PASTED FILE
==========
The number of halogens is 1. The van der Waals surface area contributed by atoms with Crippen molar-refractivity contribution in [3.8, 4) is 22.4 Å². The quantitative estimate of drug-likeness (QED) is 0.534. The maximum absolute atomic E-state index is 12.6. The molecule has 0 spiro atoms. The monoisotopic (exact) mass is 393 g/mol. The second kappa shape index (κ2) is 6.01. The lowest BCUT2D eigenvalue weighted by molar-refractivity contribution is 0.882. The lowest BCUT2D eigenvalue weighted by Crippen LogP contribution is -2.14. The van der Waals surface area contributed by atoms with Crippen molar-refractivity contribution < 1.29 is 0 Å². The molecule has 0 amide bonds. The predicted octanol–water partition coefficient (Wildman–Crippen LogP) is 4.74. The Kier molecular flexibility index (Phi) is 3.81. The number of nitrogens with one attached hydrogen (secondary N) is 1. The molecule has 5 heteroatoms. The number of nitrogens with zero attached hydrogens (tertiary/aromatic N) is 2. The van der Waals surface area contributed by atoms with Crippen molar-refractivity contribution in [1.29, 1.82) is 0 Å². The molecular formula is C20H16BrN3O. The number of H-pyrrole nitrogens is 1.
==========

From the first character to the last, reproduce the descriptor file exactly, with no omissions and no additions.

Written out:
The number of halogens is 1. The van der Waals surface area contributed by atoms with Crippen molar-refractivity contribution in [3.8, 4) is 22.4 Å². The quantitative estimate of drug-likeness (QED) is 0.534. The maximum absolute atomic E-state index is 12.6. The molecule has 0 spiro atoms. The monoisotopic (exact) mass is 393 g/mol. The second kappa shape index (κ2) is 6.01. The lowest BCUT2D eigenvalue weighted by molar-refractivity contribution is 0.882. The lowest BCUT2D eigenvalue weighted by Crippen LogP contribution is -2.14. The van der Waals surface area contributed by atoms with Crippen molar-refractivity contribution < 1.29 is 0 Å². The molecule has 0 amide bonds. The predicted octanol–water partition coefficient (Wildman–Crippen LogP) is 4.74. The Kier molecular flexibility index (Phi) is 3.81. The number of nitrogens with one attached hydrogen (secondary N) is 1. The molecule has 5 heteroatoms. The number of nitrogens with zero attached hydrogens (tertiary/aromatic N) is 2. The van der Waals surface area contributed by atoms with Crippen molar-refractivity contribution in [1.29, 1.82) is 0 Å². The molecular formula is C20H16BrN3O. The number of H-pyrrole nitrogens is 1.